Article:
As a result, a profound sense of grievance and passionate desire to fight for collective justice well up in the believer, along with a fervent longing for feminism’s promised land—the end of all inequality under the sign of the divine feminine. All of the feminist believer’s former experiences are now re-evaluated in light of the feminist insistence on women’s experience of sexualised violence. In cases where the conversion is truly radical, a sweeping hatred of feminism’s ‘other’—the white heterosexual man—may develop. Women who do not share the believer’s new understanding are classed as unenlightened, deluded by patriarchal “original sin” (which according to Mary Daly was, for women, internalized guilt and self-blame).
A young woman can write about her horror at discovering that she is pregnant with a male child; a feminist leader can pen an article proposing that boys’ failures in school are the result of their ‘privilege’ in the world—and that we should stop helping them succeed in life; these are seen as reasonable expressions of elite opinion. The satirical question “Would you rather your child had cancer or feminism?” refers to an immediately recognisable reality for many parents, friends, or lovers, who have had family members alienated irreparably because of feminist-inspired paranoia and resentment.
There are evident parallels to the fanatical religious believer who becomes alienated from former friends and family members. The difference, however, is that the major religions of the western tradition, including Catholicism, Protestantism, and Judaism, stress the believer’s continued responsibilities to family (especially in the commandment to “honour your father and mother”) and to the wider human community. The God of these religions is a loving Father who cares for His creatures whether they know Him or not. Such is not the case with feminism, whose goddess-spirit cannot dwell in the masculine.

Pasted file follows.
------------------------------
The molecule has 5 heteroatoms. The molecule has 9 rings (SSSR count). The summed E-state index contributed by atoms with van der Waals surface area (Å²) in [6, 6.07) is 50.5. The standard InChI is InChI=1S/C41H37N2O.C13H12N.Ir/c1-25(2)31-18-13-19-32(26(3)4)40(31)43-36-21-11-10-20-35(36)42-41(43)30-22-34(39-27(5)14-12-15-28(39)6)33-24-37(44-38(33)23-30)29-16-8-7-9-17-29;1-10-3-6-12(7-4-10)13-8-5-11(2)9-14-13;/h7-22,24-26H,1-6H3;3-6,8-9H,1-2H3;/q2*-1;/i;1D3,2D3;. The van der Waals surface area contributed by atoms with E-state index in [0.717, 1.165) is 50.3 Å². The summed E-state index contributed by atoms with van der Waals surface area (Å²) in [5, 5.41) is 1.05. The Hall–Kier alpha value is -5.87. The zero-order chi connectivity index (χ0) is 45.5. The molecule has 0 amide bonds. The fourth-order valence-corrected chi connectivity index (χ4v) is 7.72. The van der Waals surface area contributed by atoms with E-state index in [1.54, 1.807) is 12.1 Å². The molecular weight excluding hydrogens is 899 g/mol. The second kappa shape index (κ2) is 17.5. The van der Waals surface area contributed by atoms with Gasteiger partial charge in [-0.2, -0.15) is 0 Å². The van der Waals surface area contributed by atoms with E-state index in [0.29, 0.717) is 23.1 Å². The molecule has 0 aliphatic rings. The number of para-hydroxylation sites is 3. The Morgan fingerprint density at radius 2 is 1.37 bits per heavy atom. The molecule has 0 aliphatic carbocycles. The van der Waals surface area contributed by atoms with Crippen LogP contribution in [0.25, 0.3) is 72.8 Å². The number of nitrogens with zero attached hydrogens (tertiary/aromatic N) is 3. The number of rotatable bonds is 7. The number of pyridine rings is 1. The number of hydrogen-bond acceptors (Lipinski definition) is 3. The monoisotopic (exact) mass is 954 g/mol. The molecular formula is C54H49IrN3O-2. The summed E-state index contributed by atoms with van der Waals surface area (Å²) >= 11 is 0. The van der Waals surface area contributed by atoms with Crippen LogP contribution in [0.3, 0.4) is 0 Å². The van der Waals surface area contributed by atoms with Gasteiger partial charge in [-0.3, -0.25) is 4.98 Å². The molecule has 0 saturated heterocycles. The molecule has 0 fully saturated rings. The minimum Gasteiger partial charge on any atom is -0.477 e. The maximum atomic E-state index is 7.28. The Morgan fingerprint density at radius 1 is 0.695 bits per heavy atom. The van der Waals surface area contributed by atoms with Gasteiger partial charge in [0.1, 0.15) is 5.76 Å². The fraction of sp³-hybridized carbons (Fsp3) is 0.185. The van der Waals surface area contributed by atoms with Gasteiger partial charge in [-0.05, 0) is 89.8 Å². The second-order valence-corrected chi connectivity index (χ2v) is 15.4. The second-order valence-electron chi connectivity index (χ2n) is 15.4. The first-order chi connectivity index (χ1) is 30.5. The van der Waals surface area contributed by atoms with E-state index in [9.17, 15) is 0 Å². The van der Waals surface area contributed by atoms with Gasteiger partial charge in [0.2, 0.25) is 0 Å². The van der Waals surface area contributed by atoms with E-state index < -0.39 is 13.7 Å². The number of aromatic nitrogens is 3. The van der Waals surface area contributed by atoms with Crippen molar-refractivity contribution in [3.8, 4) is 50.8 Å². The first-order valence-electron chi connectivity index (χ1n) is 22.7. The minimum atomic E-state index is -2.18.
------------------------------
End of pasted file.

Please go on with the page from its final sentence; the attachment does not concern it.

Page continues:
Feminism differs from most orthodox religions in making its ‘Promised Land’ a place that must be built in the here and now, not in an afterlife, with the result that a deep urgency attends all efforts to renew present society. The effort by necessity includes the harsh punishment or exile of feminism’s enemies (think of feminist efforts to destroy those who argue with them online), for the feminist utopia cannot be created while the unregenerate pollute the land.
Feminism contains no injunction to “Love your enemies” (or even your neighbour) and it demands immediate and ongoing reparations for the perceived injustices of the past. Thus it may be said to encourage all the negative aspects of fervent religious beliefs—irrational passions, a rigid worldview that refuses other perspectives, the demonisation of non-believers—and none of the benevolence and self-sacrificing love that characterise true religions at their best. In its supremacism and justification of violence against non-believers (and ‘dhimmi’ status for male feminists), it perhaps most closely resembles fundamentalist Islam.
The impact of a religion on an individual or on a whole society is not necessarily bad, of course—it all depends on the content of the religion and the cultural forms it takes. We should be clear that feminism is closer to a religion than a social science, concerned less with truth than belief, often impervious to reason, and highly intolerant of competing viewpoints. It may be allowed a carefully circumscribed place in the public sphere, but it should not be allowed to operate as an unofficial state sanctioned religion.
One of the strengths of the men’s movement has been its ability to demonstrate that despite a declared commitment to “gender equality,” feminism is (and probably always has been) a movement for female supremacism. Especially in the past 40 years, feminism has involved the demand by women (with male support) for an equal, or more than equal, share in what the other sex has produced and created while advocating for legal or workplace exemptions and privileges for the female sex.
The men’s movement, on the other hand, genuinely advocates for equal treatment of the sexes under law, in the workplace, and in society generally.
Lately I’ve been having conversations with a tough-minded friend who isn’t willing to let the matter rest there. Men and women are fundamentally different, he argues, and it is foolish to pretend it isn’t so, or to imagine that a viable future can be built on the fantasy of social equality.
Male society is based on equality of opportunity. Men compete, produce, and achieve to establish their positions in social hierarchies. Female society is based on equality of outcome. Women take what men produce or achieve and distribute it to their children, family members, and associates.